Additionally, if you use more overall electricity than you produce, you’ll be billed by your power company in the form of a true-up bill, which settles any differences at the end of the year.  

Solar loan payment

Don’t forget: if you’re financing your solar system, you’ll have a monthly loan payment in addition to — or, if you’re lucky, in place of — your utility bill. 

If you’re a newbie to solar financing, we’ll walk you through some of the options available. Each of these options has positive and negative aspects to consider. 

  • Solar-specific loan — Your installer may offer these loans directly or have a lending partnership with a third party. 
  • Home equity loan or line of credit (HELOC) — You can put your home equity to work by using it to pay for all or part of your solar energy system. 
  • Green energy loan — Most of these personal loans have fairly low interest rates. This option allows you to own the equipment and pay off the balance over time, often within 7–8 years. 
  • PPA (Power Purchase Agreement) or lease — With a PPA, you are essentially renting the equipment and paying for the energy you use. Leasing options are similar in that you are renting the equipment, but instead of paying for what you use, you pay a set amount every month. Keep in mind that with both of these options, you do not own the equipment. And be aware that, while they are technically cheaper, these contracts can include an annual increase of your interest rate.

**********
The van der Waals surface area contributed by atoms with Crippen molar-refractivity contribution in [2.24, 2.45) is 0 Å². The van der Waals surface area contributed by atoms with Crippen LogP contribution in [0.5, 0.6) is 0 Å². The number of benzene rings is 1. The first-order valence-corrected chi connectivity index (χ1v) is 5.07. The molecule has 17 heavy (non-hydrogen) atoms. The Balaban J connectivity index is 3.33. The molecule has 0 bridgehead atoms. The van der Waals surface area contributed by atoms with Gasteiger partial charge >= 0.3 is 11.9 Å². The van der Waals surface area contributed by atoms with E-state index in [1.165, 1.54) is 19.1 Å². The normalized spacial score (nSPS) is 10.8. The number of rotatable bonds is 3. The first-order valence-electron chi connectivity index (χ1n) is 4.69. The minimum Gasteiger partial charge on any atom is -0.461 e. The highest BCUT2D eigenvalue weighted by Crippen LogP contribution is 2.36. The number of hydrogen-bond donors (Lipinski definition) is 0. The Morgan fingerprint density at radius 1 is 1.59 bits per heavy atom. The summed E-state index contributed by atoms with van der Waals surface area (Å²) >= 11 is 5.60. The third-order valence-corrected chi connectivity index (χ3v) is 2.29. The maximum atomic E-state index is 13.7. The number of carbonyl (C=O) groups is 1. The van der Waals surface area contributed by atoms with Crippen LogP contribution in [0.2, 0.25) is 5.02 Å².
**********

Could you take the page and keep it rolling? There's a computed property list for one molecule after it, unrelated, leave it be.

Tax benefit considerations

The IRS has released attractive energy incentives for individuals through January 1, 2024, including a 26 percent tax credit for solar systems installed before January 1, 2023. After that, the available credit is 22 percent of the cost of the system. 

However, one misconception is that this is a straightforward check written out to you by the government when you file your taxes (like the Covid-relief stimulus money). Rather, the credit applies to any taxes owed for that calendar year, so your take-home will vary depending on your financial situation. Your actual tax refund may or may not reflect the full amount.  

Photo of Kristine Stevenson

Kristine Stevenson, EA

IRS Enrolled Agent and personal finance coach


Expert Tip:

This credit is a non-refundable tax credit. This means the credit can only reduce a taxpayer’s liability zero. Non-refundable credits can be compared with refundable tax credits, generally thought to be more beneficial for taxpayers with little or no tax liability.

To illustrate this important distinction, Stevenson shares an example of how misunderstandings around the tax credit can be detrimental to solar customers. 

She received a phone call from a potential client in February 2022. The client thought she was getting a 25 percent credit on her tax return equal to an approximate $18,000 refund from a recent solar panel installation in Texas in late 2021. Her plan was to use this refund to pay down her debt. 

Stevenson explained to this client how solar panel credits work and that, if she were lucky, she might see a credit to reduce her tax to zero. The only refund she would then get (based on the information she shared) was the amount of withholding tax taken from her paychecks, not $18,000.